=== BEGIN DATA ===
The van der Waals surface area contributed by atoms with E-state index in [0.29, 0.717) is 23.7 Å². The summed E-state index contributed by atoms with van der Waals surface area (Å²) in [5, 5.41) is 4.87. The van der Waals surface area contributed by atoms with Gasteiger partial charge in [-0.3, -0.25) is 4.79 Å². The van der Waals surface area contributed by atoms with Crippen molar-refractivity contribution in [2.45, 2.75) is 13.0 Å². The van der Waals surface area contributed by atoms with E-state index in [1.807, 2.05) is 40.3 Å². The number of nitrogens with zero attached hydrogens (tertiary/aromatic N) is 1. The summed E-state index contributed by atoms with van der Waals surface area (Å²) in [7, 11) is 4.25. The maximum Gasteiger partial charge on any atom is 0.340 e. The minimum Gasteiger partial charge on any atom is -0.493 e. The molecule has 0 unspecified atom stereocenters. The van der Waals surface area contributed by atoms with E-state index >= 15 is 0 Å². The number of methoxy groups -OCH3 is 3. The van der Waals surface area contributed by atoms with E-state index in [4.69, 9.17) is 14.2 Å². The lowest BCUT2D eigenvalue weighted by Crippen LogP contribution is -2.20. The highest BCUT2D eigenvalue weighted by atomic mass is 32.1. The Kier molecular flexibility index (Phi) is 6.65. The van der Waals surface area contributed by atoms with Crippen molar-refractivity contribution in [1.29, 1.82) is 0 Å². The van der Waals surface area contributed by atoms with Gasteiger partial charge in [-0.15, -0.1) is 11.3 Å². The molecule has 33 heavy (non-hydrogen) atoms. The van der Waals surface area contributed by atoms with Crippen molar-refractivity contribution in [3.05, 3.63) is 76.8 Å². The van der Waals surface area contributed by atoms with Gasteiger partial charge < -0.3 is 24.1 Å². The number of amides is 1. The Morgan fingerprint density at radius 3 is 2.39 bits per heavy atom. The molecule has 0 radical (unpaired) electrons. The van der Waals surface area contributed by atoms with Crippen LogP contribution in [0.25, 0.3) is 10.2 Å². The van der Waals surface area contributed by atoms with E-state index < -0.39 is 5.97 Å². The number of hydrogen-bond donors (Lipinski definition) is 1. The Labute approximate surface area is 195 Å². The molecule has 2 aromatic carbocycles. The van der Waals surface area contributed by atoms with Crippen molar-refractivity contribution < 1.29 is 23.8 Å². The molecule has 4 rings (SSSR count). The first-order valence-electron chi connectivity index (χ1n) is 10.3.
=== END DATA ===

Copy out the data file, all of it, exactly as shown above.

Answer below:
The van der Waals surface area contributed by atoms with E-state index in [0.29, 0.717) is 23.7 Å². The summed E-state index contributed by atoms with van der Waals surface area (Å²) in [5, 5.41) is 4.87. The van der Waals surface area contributed by atoms with Gasteiger partial charge in [-0.3, -0.25) is 4.79 Å². The van der Waals surface area contributed by atoms with Crippen molar-refractivity contribution in [2.45, 2.75) is 13.0 Å². The van der Waals surface area contributed by atoms with E-state index in [1.807, 2.05) is 40.3 Å². The number of nitrogens with zero attached hydrogens (tertiary/aromatic N) is 1. The summed E-state index contributed by atoms with van der Waals surface area (Å²) in [7, 11) is 4.25. The maximum Gasteiger partial charge on any atom is 0.340 e. The minimum Gasteiger partial charge on any atom is -0.493 e. The molecule has 0 unspecified atom stereocenters. The van der Waals surface area contributed by atoms with E-state index >= 15 is 0 Å². The number of methoxy groups -OCH3 is 3. The van der Waals surface area contributed by atoms with E-state index in [4.69, 9.17) is 14.2 Å². The lowest BCUT2D eigenvalue weighted by Crippen LogP contribution is -2.20. The highest BCUT2D eigenvalue weighted by atomic mass is 32.1. The Kier molecular flexibility index (Phi) is 6.65. The van der Waals surface area contributed by atoms with Crippen molar-refractivity contribution in [1.29, 1.82) is 0 Å². The van der Waals surface area contributed by atoms with Gasteiger partial charge in [-0.15, -0.1) is 11.3 Å². The molecule has 33 heavy (non-hydrogen) atoms. The van der Waals surface area contributed by atoms with Crippen molar-refractivity contribution in [3.05, 3.63) is 76.8 Å². The van der Waals surface area contributed by atoms with Gasteiger partial charge < -0.3 is 24.1 Å². The number of amides is 1. The Morgan fingerprint density at radius 3 is 2.39 bits per heavy atom. The molecule has 0 radical (unpaired) electrons. The van der Waals surface area contributed by atoms with Crippen LogP contribution in [0.25, 0.3) is 10.2 Å². The van der Waals surface area contributed by atoms with E-state index < -0.39 is 5.97 Å². The number of hydrogen-bond donors (Lipinski definition) is 1. The Labute approximate surface area is 195 Å². The molecule has 2 aromatic carbocycles. The van der Waals surface area contributed by atoms with Crippen molar-refractivity contribution < 1.29 is 23.8 Å². The molecule has 4 rings (SSSR count). The first-order valence-electron chi connectivity index (χ1n) is 10.3.